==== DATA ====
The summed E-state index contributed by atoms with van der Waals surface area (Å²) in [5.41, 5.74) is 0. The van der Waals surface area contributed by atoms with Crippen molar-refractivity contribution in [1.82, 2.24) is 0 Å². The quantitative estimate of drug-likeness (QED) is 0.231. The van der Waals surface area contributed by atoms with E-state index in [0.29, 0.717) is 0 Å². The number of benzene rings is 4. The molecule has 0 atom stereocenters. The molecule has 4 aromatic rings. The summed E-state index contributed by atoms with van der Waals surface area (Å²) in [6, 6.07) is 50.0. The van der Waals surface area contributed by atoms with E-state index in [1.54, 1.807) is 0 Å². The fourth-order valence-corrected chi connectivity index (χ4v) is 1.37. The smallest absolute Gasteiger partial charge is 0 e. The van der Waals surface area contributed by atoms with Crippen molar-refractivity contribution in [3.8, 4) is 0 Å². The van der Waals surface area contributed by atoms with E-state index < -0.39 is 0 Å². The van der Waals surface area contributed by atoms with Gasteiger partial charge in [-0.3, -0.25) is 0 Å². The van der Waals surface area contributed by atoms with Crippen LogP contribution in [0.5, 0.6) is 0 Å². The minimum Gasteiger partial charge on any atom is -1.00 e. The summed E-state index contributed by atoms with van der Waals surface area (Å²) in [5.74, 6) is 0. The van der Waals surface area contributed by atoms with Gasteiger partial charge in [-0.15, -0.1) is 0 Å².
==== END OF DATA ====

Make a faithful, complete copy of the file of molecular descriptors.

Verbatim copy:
The summed E-state index contributed by atoms with van der Waals surface area (Å²) in [5.41, 5.74) is 0. The van der Waals surface area contributed by atoms with Crippen molar-refractivity contribution in [1.82, 2.24) is 0 Å². The quantitative estimate of drug-likeness (QED) is 0.231. The van der Waals surface area contributed by atoms with E-state index in [0.29, 0.717) is 0 Å². The number of benzene rings is 4. The molecule has 0 atom stereocenters. The molecule has 4 aromatic rings. The summed E-state index contributed by atoms with van der Waals surface area (Å²) in [6, 6.07) is 50.0. The van der Waals surface area contributed by atoms with E-state index in [1.54, 1.807) is 0 Å². The fourth-order valence-corrected chi connectivity index (χ4v) is 1.37. The smallest absolute Gasteiger partial charge is 0 e. The van der Waals surface area contributed by atoms with Crippen molar-refractivity contribution in [3.8, 4) is 0 Å². The van der Waals surface area contributed by atoms with E-state index < -0.39 is 0 Å². The van der Waals surface area contributed by atoms with Gasteiger partial charge in [-0.3, -0.25) is 0 Å². The van der Waals surface area contributed by atoms with Crippen LogP contribution in [0.5, 0.6) is 0 Å². The minimum Gasteiger partial charge on any atom is -1.00 e. The summed E-state index contributed by atoms with van der Waals surface area (Å²) in [5.74, 6) is 0. The van der Waals surface area contributed by atoms with Gasteiger partial charge in [-0.15, -0.1) is 0 Å².